A recent article in the Alaska Dispatch celebrated the recent population rebound of bowhead whales off Alaska’s North Slope. The bowheads had been hunted to near extinction. A whale count in 1978 estimated that only 1,200 bowhead whales remained in the region. The most recent count estimates the population to be between 14,000 to 15,000. The Smithsonian magazine blog picked up on one statement in the article: “the creatures can live longer than 200 years” with the realization that some of these whales might have been alive when Herman Melville penned his classic novel “Moby Dick.”
But how does one measure a whale’s age? In 2007, a 50-ton bowhead whale caught off the Alaskan coast was found to have a fragment of an explosive bomb lance buried in the blubber beneath its neck. The lance was manufactured in New Bedford, Massachusetts and is believed to date from around 1890. Likewise, ivory and slate lance points have been found buried in whales, suggesting that these whales were hunted by native peoples prior to the arrival of European whalers in the early 1800s. Based on these findings, studies of amino acid racemization process in the whales’ eyes have found one individual that could be 211 years old. Judging from the lance artifacts and the amino acid dating, it is indeed possible that some bowhead whales living today may have been alive when Melville wrote Moby Dick, 162 years ago.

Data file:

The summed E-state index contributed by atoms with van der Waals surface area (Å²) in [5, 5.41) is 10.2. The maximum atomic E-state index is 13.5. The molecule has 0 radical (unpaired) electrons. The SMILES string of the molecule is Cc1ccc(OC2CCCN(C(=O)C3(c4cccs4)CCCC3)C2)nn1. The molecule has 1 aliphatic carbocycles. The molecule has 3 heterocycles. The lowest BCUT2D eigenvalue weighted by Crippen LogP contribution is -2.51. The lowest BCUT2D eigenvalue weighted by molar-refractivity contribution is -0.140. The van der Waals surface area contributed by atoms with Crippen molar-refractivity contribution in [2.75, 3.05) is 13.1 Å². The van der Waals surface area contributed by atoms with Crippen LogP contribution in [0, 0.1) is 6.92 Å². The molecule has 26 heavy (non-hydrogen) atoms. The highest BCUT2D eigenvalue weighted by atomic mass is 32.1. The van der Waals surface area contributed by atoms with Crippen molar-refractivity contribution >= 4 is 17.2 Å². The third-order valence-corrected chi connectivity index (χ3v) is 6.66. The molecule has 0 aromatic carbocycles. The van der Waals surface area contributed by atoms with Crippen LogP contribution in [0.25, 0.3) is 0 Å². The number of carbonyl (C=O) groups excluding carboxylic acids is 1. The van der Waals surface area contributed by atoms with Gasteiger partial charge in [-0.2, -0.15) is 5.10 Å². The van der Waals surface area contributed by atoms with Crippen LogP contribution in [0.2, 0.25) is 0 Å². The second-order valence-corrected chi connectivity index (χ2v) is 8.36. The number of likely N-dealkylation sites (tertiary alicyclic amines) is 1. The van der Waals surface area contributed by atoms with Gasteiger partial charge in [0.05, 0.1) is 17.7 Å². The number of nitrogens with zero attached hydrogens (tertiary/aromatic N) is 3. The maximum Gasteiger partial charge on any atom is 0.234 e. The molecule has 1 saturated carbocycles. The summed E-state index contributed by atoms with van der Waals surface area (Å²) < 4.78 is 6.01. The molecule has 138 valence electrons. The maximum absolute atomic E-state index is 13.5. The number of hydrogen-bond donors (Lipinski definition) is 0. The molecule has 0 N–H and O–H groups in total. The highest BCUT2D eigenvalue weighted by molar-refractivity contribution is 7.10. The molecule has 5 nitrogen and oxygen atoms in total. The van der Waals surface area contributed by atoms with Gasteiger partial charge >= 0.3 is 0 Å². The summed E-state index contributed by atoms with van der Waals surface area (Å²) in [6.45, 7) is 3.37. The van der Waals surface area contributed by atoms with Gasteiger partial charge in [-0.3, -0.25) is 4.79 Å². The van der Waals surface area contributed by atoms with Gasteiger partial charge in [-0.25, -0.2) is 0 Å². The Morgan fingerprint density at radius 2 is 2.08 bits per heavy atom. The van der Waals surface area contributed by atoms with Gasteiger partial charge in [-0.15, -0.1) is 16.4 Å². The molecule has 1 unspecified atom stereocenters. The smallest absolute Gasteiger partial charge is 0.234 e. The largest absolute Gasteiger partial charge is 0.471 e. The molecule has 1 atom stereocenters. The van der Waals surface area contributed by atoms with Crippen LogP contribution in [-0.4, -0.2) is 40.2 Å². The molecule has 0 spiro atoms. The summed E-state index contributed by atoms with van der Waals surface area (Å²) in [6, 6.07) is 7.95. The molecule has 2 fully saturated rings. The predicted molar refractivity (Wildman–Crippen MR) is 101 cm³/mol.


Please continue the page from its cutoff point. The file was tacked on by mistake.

Of course, Ahab in Moby Dick did not hunt bowheads. He was after sperm whales and one white sperm whale in particular. How long do sperm whales live? Interestingly enough, sperm whale teeth grow new layers of enamel yearly so that the age of a whale can be estimated by the number of layers in its teeth, not unlike counting the rings of a tree. Based on this, scientists estimate that the life span of sperm whales is typically similar to that of humans, around 70 years.